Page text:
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This item is taken from PN Review 61, Volume 14 Number 5, May - June 1988.

When Professor Allan Bloom of the University of Chicago - encouraged by Saul Bellow - expanded an article he had written for the National Review into a book called The Closing of the American Mind, neither he nor his publishers anticipated a major success. But for ten weeks his impassioned account of what had gone wrong with American education and culture topped the New York Times best-seller list. Few books have aroused such heated debate: like Andrew Lloyd Webber, Bloom was generally reviled by the critics but embraced by the public.

What's wrong with the public? Or what's wrong with the critics? The public that turned to Professor Bloom's book may have consisted of parents wondering what was wrong with their children's education. And the critics consisted largely of the educators responsible for the liberalisation of American education who were dismayed by Bloom's suggestions that contemporary students were by and large ignorant, ill-read, corrupted by an insidious and carefully packaged culture which is intellectually reductive and impoverishing. The book indicts American culture broadly. Bloom is a classicist by training (some critics cast aspersions on his classicism) and for him, a boy from the mid-West who was traumatised by his teaching experience at Cornell in the late 1960s and who has his own strong streak of vulgarity, culture is rooted in the classics.

Is he anti-egalitarian? He believes the best should be generally available, but he fails to take the leap into believing that all can benefit equally from the best. Is he elitist? Judging from his own faculty at the University of Chicago, the answer might be yes, except that many of his colleagues have come up a very hard way to where they are. It is not a social or elective elitism he recognises.

Like many impassioned educationalists distressed by the decline in university education and what they perceive as a general (and perhaps irreversible) cultural decline produced by the compulsory relativisms of our time, his vehemence can run away with him. He can write with alarming coarseness. He can fall into the jargon of his disciplines. His culture has been acquired, as most culture nowadays must be acquired, laboriously; nothing is second nature to him, and he defends even as he desires to share the riches he has acquired. Though he is a "man of ideas", his book does not read like the work of a philosopher or a social critic. His essay is in an older, laboriously acquired tradition, the tradition of Rousseau, whose Emile he has translated.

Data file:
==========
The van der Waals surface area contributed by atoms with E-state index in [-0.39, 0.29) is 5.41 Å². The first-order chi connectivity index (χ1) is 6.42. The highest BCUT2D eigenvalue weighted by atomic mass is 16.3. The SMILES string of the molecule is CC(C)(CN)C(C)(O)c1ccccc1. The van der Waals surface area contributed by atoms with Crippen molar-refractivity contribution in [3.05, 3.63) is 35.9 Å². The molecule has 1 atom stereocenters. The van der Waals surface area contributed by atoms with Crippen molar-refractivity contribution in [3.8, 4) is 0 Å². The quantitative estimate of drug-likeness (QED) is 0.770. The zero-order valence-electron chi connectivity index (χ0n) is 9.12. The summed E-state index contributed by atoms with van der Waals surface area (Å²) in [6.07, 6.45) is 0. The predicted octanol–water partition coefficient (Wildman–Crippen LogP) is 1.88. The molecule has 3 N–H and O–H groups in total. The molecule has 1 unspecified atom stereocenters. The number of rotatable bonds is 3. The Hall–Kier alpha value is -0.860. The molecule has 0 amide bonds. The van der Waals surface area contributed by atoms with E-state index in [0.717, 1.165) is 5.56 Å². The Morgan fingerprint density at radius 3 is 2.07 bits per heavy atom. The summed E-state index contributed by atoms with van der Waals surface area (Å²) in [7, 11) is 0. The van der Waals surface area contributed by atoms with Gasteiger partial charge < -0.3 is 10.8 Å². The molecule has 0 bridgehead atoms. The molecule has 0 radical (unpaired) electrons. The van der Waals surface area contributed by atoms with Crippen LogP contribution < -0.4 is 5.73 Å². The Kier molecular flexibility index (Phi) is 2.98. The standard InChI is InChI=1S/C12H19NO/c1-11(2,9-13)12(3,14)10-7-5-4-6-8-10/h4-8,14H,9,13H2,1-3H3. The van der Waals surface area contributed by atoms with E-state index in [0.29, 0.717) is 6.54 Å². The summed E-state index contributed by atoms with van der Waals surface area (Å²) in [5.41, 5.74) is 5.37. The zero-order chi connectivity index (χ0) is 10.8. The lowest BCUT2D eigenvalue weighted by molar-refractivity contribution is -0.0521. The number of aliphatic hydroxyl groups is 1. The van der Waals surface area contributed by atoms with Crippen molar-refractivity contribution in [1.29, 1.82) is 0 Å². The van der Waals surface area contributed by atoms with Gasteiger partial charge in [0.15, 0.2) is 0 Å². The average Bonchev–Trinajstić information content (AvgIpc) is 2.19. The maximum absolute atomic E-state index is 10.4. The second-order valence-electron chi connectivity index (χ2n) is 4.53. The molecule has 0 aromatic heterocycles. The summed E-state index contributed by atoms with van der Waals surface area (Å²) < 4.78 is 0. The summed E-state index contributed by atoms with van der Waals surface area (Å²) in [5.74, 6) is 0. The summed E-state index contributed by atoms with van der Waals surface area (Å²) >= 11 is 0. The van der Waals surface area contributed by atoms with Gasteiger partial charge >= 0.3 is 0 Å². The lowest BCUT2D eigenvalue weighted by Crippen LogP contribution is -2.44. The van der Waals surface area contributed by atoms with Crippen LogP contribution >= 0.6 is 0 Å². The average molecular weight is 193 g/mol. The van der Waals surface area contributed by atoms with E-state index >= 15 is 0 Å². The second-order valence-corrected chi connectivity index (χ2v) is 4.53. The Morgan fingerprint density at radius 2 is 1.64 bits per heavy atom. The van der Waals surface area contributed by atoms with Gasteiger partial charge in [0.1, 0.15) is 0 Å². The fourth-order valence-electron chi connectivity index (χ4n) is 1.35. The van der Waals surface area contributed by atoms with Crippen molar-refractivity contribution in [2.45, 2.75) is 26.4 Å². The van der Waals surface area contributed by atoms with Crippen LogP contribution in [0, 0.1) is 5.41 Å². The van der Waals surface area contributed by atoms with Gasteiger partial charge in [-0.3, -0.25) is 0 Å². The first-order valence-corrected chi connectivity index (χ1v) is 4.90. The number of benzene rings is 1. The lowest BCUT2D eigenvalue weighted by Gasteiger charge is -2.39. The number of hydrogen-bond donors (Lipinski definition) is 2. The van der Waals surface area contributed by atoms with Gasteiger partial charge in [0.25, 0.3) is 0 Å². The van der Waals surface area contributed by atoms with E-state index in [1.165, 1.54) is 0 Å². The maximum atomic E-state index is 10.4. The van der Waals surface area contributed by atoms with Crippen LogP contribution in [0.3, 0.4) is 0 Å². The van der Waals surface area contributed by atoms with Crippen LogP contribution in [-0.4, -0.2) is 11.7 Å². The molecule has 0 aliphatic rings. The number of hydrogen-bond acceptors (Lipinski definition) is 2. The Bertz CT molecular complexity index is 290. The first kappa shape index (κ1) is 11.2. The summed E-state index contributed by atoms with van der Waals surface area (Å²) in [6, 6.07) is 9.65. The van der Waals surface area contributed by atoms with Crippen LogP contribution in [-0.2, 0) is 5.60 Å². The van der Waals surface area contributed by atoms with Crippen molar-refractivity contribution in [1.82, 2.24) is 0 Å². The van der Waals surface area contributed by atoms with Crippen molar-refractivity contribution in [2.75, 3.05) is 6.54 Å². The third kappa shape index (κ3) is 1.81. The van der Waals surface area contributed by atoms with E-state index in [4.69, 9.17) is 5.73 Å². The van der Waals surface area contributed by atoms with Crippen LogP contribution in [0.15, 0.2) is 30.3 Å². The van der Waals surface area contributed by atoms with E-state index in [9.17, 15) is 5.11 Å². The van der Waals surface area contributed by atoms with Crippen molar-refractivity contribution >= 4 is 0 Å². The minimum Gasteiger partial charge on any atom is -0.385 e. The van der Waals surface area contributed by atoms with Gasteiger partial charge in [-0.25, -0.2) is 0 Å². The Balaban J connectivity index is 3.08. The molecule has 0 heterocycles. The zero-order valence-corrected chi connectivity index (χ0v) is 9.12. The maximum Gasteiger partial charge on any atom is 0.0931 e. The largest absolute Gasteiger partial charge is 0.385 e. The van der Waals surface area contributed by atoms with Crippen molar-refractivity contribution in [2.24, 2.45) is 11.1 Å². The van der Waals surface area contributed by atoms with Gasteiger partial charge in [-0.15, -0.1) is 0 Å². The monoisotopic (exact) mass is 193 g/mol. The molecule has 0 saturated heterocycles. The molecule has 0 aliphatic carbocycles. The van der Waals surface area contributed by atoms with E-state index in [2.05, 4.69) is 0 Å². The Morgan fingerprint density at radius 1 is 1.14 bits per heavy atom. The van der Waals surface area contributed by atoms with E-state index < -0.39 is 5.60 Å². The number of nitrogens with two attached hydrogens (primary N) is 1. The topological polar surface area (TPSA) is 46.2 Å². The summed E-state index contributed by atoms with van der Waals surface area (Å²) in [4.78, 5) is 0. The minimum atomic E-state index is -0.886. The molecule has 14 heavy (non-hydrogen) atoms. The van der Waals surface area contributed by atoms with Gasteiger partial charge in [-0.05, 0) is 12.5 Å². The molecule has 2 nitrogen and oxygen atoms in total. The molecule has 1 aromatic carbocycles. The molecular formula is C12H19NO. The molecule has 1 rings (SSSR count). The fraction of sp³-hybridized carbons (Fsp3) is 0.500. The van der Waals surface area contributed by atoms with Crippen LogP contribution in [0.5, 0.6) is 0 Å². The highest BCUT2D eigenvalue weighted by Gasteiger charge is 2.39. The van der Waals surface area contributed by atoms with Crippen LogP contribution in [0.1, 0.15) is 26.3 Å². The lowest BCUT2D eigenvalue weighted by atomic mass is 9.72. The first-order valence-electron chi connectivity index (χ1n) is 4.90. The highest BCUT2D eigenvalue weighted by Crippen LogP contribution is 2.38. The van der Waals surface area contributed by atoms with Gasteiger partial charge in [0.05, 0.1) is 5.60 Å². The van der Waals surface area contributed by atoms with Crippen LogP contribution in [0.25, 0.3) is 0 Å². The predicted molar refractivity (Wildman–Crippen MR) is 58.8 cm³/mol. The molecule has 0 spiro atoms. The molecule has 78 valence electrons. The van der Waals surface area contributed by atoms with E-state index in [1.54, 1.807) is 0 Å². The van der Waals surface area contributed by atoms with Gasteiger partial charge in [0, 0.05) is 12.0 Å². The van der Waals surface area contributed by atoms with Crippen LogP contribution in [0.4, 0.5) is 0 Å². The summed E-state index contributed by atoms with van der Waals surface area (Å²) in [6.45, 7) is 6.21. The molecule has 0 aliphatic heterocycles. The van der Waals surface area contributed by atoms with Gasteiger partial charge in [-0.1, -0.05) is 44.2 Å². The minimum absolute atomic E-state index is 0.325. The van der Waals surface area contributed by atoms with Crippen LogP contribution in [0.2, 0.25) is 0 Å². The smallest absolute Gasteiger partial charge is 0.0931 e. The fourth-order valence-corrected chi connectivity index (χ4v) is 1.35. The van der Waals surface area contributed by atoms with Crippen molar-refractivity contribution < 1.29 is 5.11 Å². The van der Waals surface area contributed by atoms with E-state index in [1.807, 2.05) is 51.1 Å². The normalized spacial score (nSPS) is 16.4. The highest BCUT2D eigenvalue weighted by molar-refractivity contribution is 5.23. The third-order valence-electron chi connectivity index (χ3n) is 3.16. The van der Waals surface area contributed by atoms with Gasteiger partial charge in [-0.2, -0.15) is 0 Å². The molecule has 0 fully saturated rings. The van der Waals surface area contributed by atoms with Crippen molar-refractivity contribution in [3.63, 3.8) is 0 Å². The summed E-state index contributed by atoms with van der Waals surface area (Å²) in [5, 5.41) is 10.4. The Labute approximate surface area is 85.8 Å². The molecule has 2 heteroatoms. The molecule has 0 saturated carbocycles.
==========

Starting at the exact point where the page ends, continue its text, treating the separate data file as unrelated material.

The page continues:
Gottfried Benn said that as soon as Germans started trying to define Geist, Geist was dead. The act of deliberate preservation, or re-evocation, led to terrible distortions; what had been an animating force became a catalyst for reaction. The same might be said of our culture. The problem is - as Bloom insists - that we are now accustomed to talk of cultures, to value them equally, and as educators or as students to give like weight to them all. This may be politically expedient in a diverse society. But for those who are less interested in the politics of culture and more interested in the elements of our language, liturgy, literature and the other threads which connect us with our past and with one another, Professor Bloom has a certain plausibility. James Atlas has dubbed him "Chicago's Grumpy Guru". His voice is foreign, yet his concerns are close to those which have animated PN Review. A church can be so broadened that the roof falls in. The accommodation of disparate new cultures into our perceptions should involve an acknowledgement not only of their value, but of their different value. Assimilation is a political goal, not a cultural goal. To destroy the distinctive qualities of new cultures is an act of colonialism. To abandon our own cultural perspectives is a form of reverse colonialism, a wilful impoverishment of what is ours which impoverishes the new cultures with which ours should coexist.

This item is taken from PN Review 61, Volume 14 Number 5, May - June 1988.

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